Case study - foreign dynamic disk
I have Windows XP Pro with 80GB seagte
hard drive. I have installed a new second hard drive, which had data from my old second
hard drive written to it on another PC. The hard drive is seen in the BIOS and in
Hardware Devices, where is said to be working properly, but it is not in explorer. I
looked in My Computer/Manage/Disk Management and the disk is there but is shown as
Dynamic Foreign. I right click on it and get two usable options: Convert to Basic Disk
and Import Foreign Disks. Which option is better?
Why disk shows as dynamic foreign?
There are two reasons why dynamic disk shows up as foreign status as following:
Reason 1: The dynamic disk comes from another computer installing Windows
2000, Windows XP 64-bit Edition (Itanium), Windows XP Professional or Windows Server
2003 family Operating System.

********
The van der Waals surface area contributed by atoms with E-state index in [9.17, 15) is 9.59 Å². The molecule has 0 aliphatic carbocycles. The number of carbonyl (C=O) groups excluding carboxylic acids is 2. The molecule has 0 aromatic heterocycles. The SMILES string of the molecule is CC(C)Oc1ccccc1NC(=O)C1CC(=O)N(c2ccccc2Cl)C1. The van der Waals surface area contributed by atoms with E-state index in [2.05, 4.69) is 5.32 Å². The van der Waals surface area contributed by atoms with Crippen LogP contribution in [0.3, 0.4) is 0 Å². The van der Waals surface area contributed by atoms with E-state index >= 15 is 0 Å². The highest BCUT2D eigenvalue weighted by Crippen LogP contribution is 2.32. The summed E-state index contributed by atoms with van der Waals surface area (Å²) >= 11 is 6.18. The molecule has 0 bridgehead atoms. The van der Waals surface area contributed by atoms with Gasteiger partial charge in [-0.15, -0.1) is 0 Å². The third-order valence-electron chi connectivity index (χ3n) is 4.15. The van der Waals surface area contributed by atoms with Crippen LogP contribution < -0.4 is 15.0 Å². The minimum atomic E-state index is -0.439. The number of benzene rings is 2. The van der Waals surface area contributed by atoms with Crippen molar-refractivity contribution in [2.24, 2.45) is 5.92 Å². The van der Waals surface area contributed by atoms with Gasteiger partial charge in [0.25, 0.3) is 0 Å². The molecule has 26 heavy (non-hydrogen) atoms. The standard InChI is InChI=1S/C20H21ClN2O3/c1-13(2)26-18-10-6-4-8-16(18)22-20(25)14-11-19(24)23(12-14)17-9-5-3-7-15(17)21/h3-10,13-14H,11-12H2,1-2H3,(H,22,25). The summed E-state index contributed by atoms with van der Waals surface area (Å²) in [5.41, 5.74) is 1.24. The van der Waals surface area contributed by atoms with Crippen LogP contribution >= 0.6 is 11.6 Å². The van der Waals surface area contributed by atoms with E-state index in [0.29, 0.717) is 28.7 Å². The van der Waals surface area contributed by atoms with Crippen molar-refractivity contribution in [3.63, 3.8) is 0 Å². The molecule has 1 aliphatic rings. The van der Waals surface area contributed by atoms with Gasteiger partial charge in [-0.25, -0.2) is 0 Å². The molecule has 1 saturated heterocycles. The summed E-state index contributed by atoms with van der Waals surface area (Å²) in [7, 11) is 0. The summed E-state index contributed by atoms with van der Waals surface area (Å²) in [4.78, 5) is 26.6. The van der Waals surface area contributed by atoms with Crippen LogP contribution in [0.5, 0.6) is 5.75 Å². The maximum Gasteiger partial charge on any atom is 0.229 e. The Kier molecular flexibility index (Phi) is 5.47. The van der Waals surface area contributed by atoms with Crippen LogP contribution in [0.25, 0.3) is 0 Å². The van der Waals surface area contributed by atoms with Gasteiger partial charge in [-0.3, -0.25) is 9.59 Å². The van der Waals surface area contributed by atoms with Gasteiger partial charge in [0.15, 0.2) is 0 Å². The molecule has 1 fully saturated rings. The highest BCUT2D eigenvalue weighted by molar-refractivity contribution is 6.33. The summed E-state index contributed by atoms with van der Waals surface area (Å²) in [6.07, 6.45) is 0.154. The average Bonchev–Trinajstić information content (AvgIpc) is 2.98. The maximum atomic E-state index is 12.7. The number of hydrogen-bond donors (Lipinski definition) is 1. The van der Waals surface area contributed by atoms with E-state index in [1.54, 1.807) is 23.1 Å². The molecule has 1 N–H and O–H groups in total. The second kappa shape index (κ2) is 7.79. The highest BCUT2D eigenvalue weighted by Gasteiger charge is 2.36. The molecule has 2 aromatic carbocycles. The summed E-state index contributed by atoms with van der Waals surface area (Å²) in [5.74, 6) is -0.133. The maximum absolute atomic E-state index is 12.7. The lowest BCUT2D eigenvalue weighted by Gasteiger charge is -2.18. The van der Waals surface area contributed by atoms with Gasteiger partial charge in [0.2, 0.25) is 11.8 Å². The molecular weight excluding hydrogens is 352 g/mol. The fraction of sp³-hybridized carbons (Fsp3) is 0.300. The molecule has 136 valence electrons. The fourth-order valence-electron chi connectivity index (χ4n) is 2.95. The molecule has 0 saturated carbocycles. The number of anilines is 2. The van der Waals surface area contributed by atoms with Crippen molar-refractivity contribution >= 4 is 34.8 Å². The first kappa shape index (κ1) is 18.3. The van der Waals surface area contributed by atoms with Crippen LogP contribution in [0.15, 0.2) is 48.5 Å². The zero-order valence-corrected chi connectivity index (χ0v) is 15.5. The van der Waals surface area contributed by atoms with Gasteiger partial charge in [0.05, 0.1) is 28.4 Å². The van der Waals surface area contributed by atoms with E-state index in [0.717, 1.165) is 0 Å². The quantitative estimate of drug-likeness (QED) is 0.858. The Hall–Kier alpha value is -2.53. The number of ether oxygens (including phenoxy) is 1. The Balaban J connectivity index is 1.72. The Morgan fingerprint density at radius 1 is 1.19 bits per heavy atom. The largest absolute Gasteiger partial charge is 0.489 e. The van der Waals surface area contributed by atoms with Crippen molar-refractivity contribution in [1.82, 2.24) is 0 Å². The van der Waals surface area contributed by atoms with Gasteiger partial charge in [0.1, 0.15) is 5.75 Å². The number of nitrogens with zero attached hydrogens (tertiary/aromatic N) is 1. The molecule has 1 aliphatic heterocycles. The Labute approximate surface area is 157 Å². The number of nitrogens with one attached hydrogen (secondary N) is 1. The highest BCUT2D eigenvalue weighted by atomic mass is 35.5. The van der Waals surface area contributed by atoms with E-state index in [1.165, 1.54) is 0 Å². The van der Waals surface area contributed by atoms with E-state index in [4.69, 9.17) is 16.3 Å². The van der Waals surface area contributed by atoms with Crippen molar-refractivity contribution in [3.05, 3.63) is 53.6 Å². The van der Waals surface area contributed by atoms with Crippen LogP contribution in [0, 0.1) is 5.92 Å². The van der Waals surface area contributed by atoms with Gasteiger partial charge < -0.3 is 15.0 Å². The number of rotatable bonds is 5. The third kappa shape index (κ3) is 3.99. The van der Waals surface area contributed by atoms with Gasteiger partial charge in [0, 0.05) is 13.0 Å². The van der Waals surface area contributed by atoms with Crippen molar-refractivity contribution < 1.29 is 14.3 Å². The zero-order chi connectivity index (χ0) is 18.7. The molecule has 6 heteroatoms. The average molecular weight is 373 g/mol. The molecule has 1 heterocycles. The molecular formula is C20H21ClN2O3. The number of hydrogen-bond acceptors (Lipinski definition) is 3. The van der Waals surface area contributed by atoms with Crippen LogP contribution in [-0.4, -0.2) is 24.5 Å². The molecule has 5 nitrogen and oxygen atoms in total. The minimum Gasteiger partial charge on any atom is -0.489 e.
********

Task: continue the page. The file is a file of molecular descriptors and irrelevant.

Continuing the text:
Reason 2: Computers are configured to dual-boot with Windows XP Home Edition
and another Operating system (such as Windows 2000 Professional or Windows XP
Professional) that uses dynamic disks, which are not supported on Windows XP Home
Edition or on portable computers.
How to repair foreign dynamic disk?
As the case study mentioned, there are two ways to repair the problem with built-in
Solution 1: Import the foreign disk
To access data on the disk, you must add the disk to your computer's system
configuration. In Disk Management, right click the foreign disk and select "Import
Foreign Disks". After that, any existing volumes on the foreign disk become visible
Solution 2: Convert foreign dynamic disk to basic disk
Because Windows XP Home Edition and portable computer cannot support dynamic disk,
you must convert dynamic disk to basic which will destroy all data on the disk. In
Disk Management, right click the foreign disk and select "Convert to Basic Disk".
After that, the disk becomes empty basic disk.
Tips: Don't want to lose data? Read more: AOMEI Dynamic Disk Converter helps convert dynamic disk to basic without losing data.